Hurrah for the Dredge

Richard Hamblyn: The ocean floor, 3 November 2005

Fathoming the Ocean: The Discovery and Exploration of the Deep Sea 
by Helen Rozwadowski.
Harvard, 276 pp., £16.95, April 2005, 0 674 01691 2
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... so difficult and dangerous is the steady increase in hydrostatic pressure caused by the weight of water above. By 1000 metres down, the outside pressure has risen to 100 times that at the surface. By 5000 metres (just over three miles) down, the pressure will have increased to 500 atmospheres – some 3.5 tons per square inch – inducing levels of ...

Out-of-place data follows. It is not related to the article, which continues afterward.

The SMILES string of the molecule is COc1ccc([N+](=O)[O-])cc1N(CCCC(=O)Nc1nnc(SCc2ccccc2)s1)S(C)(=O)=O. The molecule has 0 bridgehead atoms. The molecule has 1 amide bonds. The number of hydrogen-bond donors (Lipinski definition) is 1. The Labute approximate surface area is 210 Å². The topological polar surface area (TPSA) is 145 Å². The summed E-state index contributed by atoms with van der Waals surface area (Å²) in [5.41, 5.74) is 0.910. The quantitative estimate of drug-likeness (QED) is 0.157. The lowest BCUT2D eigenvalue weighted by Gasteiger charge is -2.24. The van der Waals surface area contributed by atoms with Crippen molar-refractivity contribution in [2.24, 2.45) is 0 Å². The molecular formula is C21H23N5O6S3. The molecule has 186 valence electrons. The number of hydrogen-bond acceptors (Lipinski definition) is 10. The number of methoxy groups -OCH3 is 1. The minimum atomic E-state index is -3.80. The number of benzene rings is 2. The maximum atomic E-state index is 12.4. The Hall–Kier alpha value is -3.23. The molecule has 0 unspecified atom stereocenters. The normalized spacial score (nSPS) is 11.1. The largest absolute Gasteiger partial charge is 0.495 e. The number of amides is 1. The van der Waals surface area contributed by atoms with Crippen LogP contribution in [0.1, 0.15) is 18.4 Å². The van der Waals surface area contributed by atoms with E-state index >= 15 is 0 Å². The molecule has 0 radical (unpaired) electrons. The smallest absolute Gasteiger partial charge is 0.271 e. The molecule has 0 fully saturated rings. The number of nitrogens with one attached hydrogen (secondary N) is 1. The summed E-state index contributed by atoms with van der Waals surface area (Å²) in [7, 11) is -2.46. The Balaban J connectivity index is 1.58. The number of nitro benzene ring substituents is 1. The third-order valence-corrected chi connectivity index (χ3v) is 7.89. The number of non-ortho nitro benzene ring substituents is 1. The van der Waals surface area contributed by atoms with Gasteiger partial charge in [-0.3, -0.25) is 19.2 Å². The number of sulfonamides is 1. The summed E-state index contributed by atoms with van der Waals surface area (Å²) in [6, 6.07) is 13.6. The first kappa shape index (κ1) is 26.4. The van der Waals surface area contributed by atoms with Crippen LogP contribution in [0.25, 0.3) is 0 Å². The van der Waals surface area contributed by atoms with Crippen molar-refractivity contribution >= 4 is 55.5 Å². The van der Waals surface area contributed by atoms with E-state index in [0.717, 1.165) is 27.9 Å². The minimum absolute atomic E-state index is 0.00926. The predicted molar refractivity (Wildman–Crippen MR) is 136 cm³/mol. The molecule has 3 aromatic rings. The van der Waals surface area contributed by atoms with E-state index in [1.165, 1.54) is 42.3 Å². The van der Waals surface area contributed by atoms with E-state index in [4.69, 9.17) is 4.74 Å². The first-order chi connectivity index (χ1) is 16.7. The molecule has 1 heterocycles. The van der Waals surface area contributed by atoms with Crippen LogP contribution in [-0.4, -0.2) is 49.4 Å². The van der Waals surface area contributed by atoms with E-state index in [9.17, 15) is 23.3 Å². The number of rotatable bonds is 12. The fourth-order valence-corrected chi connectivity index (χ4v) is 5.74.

Check out the parking lot

Rebecca Solnit: Hell in LA, 8 July 2004

Dante's Inferno 
by Sandow Birk and Marcus Sanders.
Chronicle, 218 pp., £15.99, May 2004, 0 8118 4213 4
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... he fought to keep a railway line out of the Lake District – but I wonder if he ever felt the weight of the din of cities in pastoral places and calculated what their effect might be. Not that I’m against din or cities as such, but I do wonder about these leftover spaces. Someone remarked to me recently that the reason you lose your recent memory after ...

The Conspiracists

Richard J. Evans: The Reichstag Fire, 7 May 2014

Burning the Reichstag: An Investigation into the Third Reich’s Enduring Mystery 
by Benjamin Carter Hett.
Oxford, 413 pp., £18.09, February 2014, 978 0 19 932232 9